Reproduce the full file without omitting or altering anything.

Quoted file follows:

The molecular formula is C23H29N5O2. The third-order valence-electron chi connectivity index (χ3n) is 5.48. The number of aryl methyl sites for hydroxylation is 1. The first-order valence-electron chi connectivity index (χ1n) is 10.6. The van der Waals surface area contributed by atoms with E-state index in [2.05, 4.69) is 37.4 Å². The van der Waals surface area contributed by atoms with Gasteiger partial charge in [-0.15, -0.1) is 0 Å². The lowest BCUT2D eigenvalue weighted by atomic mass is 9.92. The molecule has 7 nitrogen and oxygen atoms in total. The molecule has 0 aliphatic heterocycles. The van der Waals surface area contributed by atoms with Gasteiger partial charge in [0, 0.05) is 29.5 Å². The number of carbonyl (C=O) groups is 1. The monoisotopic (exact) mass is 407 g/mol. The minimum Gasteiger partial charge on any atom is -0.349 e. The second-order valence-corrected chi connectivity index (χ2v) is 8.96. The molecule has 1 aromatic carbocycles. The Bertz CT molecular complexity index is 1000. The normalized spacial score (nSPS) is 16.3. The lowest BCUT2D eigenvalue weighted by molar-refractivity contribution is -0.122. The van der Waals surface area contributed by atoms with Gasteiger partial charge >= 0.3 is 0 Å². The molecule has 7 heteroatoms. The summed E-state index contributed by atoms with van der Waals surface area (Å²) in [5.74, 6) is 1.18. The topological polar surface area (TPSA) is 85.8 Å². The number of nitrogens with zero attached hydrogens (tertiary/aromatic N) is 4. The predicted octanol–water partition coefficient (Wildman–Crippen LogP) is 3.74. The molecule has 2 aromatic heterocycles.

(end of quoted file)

The molecular formula is C23H29N5O2. The third-order valence-electron chi connectivity index (χ3n) is 5.48. The number of aryl methyl sites for hydroxylation is 1. The first-order valence-electron chi connectivity index (χ1n) is 10.6. The van der Waals surface area contributed by atoms with E-state index in [2.05, 4.69) is 37.4 Å². The van der Waals surface area contributed by atoms with Gasteiger partial charge in [-0.15, -0.1) is 0 Å². The lowest BCUT2D eigenvalue weighted by atomic mass is 9.92. The molecule has 7 nitrogen and oxygen atoms in total. The molecule has 0 aliphatic heterocycles. The van der Waals surface area contributed by atoms with Gasteiger partial charge in [0, 0.05) is 29.5 Å². The number of carbonyl (C=O) groups is 1. The monoisotopic (exact) mass is 407 g/mol. The minimum Gasteiger partial charge on any atom is -0.349 e. The second-order valence-corrected chi connectivity index (χ2v) is 8.96. The molecule has 1 aromatic carbocycles. The Bertz CT molecular complexity index is 1000. The normalized spacial score (nSPS) is 16.3. The lowest BCUT2D eigenvalue weighted by molar-refractivity contribution is -0.122. The van der Waals surface area contributed by atoms with Gasteiger partial charge >= 0.3 is 0 Å². The molecule has 7 heteroatoms. The summed E-state index contributed by atoms with van der Waals surface area (Å²) in [5.74, 6) is 1.18. The topological polar surface area (TPSA) is 85.8 Å². The number of nitrogens with zero attached hydrogens (tertiary/aromatic N) is 4. The predicted octanol–water partition coefficient (Wildman–Crippen LogP) is 3.74. The molecule has 2 aromatic heterocycles.